What Are MRI Scans And What Are They For?
MRI (Magnetic Resource Imaging) scans are one of the most widely used diagnostic radiology techniques in existence today. They use magnetism, radio waves and computers to produce images of a body’s internal structures. The technique goes back to 1952 when Herman Carr produced a one-dimensional MRI image for inclusion in his Harvard PhD thesis. Since then it has been refined and become more sophisticated so that today MRI machines are used to detect disease throughout the body.
In the head, for example, they can be used to detect trauma to the brain seen through bleeding and swelling. They can also evaluate damage to the spinal cord after injury, detect problems with the heart or aorta and provide valuable information on the structure of the joints, soft tissues and bones. The results of an MRI scan can help doctors and surgeons make vital decisions on the need for surgery, or other appropriate forms of treatment. It is particularly useful for imaging the brain, muscles, heart and cancers because it provides a strong contrast between the different soft tissues within the body.
If it is decided that a patient needs an affordable MRI scan then they have to be properly prepared beforehand. To begin with, all metallic objects on the body (piercings, jewellery etc) have to be removed so they don’t interfere with the magnetic field. If the patient is particularly anxious about the procedure or the possible diagnosis then they may also be given a sedative injection to help calm them down. This is important because, for the MRI scan to be successful, the subject has to lie as still as possible and breathe normally – things that might be difficult if they are not relaxed enough.
MRI machines are large enough to enclose an entire human body. To have their scan, the patient will be inserted into an enclosed environment containing a large, powerful magnet. The magnetic field is used to align the magnetisation of atomic nuclei in the body. The operator of the scanner will maintain communication with the patient throughout the procedure to keep them relaxed. As the scan is carried out there will be repetitive clicking noises. Intravenous contrast injections may also be injected, if necessary, to enhance the quality of the images. The time taken to complete the scan can range from 30 minutes to an hour and a half, depending on the area of the body it is focused on.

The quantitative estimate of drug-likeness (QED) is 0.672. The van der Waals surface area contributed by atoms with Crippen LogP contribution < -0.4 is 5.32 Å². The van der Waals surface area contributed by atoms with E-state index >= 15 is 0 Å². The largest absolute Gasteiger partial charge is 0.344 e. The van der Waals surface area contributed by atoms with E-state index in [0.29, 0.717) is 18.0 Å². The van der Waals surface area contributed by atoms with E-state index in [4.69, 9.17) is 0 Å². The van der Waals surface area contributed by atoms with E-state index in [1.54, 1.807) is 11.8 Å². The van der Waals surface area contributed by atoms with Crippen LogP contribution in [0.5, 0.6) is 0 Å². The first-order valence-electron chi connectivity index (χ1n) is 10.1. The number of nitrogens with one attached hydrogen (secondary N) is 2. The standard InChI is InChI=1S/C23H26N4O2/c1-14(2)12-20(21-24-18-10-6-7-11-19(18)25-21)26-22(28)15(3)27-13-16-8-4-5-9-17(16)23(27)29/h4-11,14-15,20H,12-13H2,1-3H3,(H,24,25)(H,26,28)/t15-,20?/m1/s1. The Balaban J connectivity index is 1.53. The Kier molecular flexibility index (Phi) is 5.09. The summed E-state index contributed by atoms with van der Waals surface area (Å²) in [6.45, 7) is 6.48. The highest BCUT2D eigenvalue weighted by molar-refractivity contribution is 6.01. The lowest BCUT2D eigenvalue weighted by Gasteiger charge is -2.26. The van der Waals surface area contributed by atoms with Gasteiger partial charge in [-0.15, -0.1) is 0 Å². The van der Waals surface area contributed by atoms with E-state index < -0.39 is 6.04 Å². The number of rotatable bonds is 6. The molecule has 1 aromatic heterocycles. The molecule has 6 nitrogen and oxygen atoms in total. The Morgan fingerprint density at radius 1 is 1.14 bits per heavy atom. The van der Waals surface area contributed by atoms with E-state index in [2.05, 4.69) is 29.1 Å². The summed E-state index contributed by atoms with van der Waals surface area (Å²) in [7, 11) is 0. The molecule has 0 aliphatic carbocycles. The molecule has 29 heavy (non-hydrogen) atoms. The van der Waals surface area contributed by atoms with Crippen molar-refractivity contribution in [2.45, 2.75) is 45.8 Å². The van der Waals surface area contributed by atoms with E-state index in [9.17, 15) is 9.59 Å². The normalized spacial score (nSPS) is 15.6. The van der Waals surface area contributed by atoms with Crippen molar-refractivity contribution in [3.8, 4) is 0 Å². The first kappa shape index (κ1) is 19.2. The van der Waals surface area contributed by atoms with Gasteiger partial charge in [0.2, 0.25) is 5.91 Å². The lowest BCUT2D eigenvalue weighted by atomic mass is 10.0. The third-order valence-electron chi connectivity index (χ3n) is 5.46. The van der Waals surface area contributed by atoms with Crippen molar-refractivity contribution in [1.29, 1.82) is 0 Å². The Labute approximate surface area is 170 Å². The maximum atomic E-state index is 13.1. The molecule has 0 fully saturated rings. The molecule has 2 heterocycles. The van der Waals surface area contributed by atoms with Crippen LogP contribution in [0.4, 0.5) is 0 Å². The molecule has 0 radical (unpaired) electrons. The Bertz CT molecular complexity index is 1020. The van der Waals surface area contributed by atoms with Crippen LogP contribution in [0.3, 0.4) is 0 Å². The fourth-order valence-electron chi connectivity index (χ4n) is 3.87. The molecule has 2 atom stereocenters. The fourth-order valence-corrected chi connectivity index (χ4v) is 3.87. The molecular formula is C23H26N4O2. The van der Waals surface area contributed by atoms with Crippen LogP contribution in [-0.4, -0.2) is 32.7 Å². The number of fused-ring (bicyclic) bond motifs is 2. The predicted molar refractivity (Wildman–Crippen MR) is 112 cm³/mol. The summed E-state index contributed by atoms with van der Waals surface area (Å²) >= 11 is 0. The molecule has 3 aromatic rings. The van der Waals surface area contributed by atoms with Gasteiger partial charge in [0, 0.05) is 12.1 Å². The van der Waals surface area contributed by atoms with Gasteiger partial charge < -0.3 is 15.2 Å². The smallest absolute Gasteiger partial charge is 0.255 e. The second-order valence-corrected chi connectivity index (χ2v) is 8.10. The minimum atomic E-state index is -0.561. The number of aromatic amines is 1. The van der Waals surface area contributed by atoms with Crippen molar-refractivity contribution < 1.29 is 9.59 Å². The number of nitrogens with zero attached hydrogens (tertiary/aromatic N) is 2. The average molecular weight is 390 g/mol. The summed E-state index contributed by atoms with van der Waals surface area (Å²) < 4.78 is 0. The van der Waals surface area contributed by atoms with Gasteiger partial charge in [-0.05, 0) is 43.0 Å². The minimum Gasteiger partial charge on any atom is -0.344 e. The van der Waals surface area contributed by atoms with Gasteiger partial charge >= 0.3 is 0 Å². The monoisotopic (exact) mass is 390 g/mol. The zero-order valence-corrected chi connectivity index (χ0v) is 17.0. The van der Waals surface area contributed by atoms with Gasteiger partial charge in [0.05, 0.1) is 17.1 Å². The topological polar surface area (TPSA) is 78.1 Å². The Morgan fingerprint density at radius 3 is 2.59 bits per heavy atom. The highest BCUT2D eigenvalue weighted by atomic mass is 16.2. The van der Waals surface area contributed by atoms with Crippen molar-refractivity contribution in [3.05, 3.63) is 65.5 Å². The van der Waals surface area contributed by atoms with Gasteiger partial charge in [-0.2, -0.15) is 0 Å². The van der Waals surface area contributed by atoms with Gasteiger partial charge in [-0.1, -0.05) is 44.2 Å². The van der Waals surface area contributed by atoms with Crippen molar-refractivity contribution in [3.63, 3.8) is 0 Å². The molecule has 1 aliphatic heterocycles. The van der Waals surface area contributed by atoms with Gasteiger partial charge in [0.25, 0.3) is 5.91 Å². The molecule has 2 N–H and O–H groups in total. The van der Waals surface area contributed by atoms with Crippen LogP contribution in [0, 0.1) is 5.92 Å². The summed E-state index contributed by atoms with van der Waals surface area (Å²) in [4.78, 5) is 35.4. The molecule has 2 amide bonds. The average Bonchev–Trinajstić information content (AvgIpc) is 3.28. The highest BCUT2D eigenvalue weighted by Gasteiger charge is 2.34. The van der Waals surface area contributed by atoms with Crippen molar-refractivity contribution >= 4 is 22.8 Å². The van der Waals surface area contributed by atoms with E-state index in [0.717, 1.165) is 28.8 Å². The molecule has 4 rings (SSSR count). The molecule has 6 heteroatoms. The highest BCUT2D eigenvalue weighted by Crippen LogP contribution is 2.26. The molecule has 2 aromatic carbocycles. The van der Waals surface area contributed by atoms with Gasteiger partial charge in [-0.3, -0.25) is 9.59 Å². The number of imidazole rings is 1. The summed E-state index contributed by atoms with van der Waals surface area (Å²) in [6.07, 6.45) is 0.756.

An MRI scan is totally painless for the patient and also has the advantage of avoiding radiation exposure through x-rays. However, whilst there are no known side effects to this procedure, there are certain minor risks associated with it. For example, if patients have metallic elements inside their body such as pacemakers, steel plates or metal clips in or around the eyeballs then they cannot be scanned using an MRI because of the possibility that the magnet might move or interfere with these. Another minor risk is the possibility that a patient with claustrophobic tendencies might panic within the machine and disrupt the process. They should inform the practitioner of this beforehand so they can administer a sedative, as mentioned above, if necessary.
Once the scan is completed, the patient will need to wait to obtain the results, which shouldn’t usually take long. A radiologist will need to look through the visual images of the scan to interpret the result. They will then compile a report to pass on to the practitioner, detailing findings and possible diagnoses. Once this has been completed, the practitioner can discuss the findings with their patient and think about their treatment options.
In future, MRI scanners may come to be smaller and therefore more portable and also possibly less intimidating for those of a nervous disposition. Newer scanners may also have greater scope for identifying other kinds of infections or tumours of the soft tissues in the hands, feet etc. – something the current technologies are not particularly suited to.
Summary: MRI scans are arguably one of the most important medical developments of the last century, allowing doctors to examine the international workings of the body and make more accurate diagnoses. This article looks briefly at how they work and in which situations they are used.